$\left( \left( \underset{i}{\sum} a_i x_i \right) , \left( \underset{j}{\sum} b_j y_j \right) \right) \;\mapsto\; \underset{i,j}{\sum} (a_i \cdot b_j)(x_i, y_j)$
2. taking the unit maps

$S^V \longrightarrow A[S^V]_\ast = (H R)_V$

to be given by the canonical inclusion of generators

$x \mapsto 1 x \,.$

### As symmetric monoidal $\infty$-groupoids

Under the identification of connective spectra with “abelian infinity-groups” the Eilenberg-MacLane spectrum $H A$ simply is the group $A$.

Here the set $A$ is regarded as a discrete groupoid (one object per integer, no nontrivial morphisms) whose symmetric monoidal structure is that given by the additive group structure on the integers.

Accordingly, the infinite tower of suspensions induced by this is the sequence of ∞-groupoids

$A, \mathbf{B} A, \mathbf{B}^2 A, \mathbf{B}^3 A, \cdots$

that in this case happen to be strict omega-groupoids. The strict omega-groupoid $\mathbf{B}^n A$ has only identity $k$-morphisms for all $k$, except for $k = n$, where $\mathrm{Mor}_n(\mathbf{B}^n A) = A$ are the endomorphisms of the unique identity $(n-1)$-morphism.

The strict ∞-groupoid $\mathbf{B}^n A$ is the one given under the Dold-Kan correspondence by the crossed complex of groupoids that is trivial everywhere and has the group $\mathbb{Z}$ in degree $n$.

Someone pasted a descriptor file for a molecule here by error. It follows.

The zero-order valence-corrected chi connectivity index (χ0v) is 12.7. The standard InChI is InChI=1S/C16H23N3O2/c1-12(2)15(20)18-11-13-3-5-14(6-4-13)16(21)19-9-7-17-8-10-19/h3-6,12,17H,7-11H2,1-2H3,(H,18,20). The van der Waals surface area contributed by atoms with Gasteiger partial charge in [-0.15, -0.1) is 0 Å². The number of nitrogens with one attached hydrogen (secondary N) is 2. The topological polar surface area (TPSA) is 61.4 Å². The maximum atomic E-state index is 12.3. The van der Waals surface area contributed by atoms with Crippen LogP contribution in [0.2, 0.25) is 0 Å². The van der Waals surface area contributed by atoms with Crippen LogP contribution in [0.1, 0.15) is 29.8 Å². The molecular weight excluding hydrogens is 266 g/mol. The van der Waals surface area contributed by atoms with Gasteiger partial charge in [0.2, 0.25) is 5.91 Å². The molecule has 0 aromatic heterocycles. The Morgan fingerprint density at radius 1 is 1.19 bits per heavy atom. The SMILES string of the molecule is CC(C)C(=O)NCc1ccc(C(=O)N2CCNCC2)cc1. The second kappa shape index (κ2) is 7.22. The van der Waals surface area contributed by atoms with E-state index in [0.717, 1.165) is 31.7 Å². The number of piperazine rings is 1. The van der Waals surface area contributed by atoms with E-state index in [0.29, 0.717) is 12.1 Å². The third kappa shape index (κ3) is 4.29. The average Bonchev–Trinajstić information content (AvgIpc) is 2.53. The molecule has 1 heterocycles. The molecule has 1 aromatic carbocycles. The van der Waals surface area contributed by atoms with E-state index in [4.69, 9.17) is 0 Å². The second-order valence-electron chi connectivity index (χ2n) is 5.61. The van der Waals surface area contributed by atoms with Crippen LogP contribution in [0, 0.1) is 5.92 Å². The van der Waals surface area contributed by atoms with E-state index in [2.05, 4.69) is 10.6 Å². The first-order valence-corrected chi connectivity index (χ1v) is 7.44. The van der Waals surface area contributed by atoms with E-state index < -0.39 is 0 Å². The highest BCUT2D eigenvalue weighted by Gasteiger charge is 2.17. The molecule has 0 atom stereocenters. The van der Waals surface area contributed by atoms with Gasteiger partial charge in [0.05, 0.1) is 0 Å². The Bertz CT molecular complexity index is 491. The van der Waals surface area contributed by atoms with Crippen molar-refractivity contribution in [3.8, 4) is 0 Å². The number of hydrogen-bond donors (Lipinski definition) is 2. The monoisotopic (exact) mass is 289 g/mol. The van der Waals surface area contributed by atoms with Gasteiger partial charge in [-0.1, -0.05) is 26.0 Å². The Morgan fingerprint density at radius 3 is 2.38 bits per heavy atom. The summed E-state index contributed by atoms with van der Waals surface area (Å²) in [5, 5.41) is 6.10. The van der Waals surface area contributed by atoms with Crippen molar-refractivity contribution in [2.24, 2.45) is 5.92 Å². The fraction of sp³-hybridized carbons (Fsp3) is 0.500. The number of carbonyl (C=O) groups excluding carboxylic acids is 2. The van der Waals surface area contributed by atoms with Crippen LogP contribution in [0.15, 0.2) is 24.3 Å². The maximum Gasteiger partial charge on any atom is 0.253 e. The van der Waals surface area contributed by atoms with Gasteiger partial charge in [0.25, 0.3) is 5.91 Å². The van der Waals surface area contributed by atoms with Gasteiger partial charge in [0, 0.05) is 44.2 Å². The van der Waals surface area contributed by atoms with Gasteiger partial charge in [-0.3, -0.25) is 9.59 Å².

\begin{aligned} [\mathbf{B}^n A] &= ( \cdots \to [\mathbf{B}^n A]_{n+1} \to [\mathbf{B}^n A]_{n} \to [\mathbf{B}^n A]_{n-1} \cdots \to [\mathbf{B}^n A]_{1} \stackrel{\to}{\to} [\mathbf{B}^n A]_{0}) \\ &= ( \cdots \to {*} \to A \to {*} \cdots \to {*} \stackrel{\to}{\to} {*}) \end{aligned} \,.

Under the Quillen equivalence

$|-| : \infty Grpds \to Top$

between infinity-groupoids and topological spaces (see homotopy hypothesis) this sequence of suspensions of $A$ maps to the sequence of Eilenberg?Mac Lane spaces

$|\mathbf{B}^n A| \simeq K(A, n) \,.$

## Properties

### Chromatic filtration

chromatic homotopy theory

chromatic levelcomplex oriented cohomology theoryE-∞ ring/A-∞ ringreal oriented cohomology theory
0ordinary cohomologyEilenberg-MacLane spectrum $H \mathbb{Z}$HZR-theory
0th Morava K-theory$K(0)$
1complex K-theorycomplex K-theory spectrum $KU$KR-theory
first Morava K-theory$K(1)$
first Morava E-theory$E(1)$
2elliptic cohomologyelliptic spectrum $Ell_E$
second Morava K-theory$K(2)$
second Morava E-theory$E(2)$
algebraic K-theory of KU$K(KU)$
3 …10K3 cohomologyK3 spectrum
$n$$n$th Morava K-theory$K(n)$
$n$th Morava E-theory$E(n)$BPR-theory
$n+1$algebraic K-theory applied to chrom. level $n$$K(E_n)$ (red-shift conjecture)
$\infty$complex cobordism cohomologyMUMR-theory

### Ordinary homology spectra split

ordinary homology spectra split: For $S$ any spectrum and $H A$ an Eilenberg-MacLane spectrum, then the smash product $S\wedge H A$ (the $A$-ordinary homology spectrum) is non-canonically equivalent to a product of EM-spectra (hence a wedge sum of EM-spectra in the finite case).

### Fibrant-cofibrant models

MO comment

Textbook accounts include

Lecture notes include

• Peter May, chapter 22 of A concise course in algebraic topology (pdf)

• John Rognes, section 3.2 3.4 of The Adams spectral sequence, 2012 (pdf)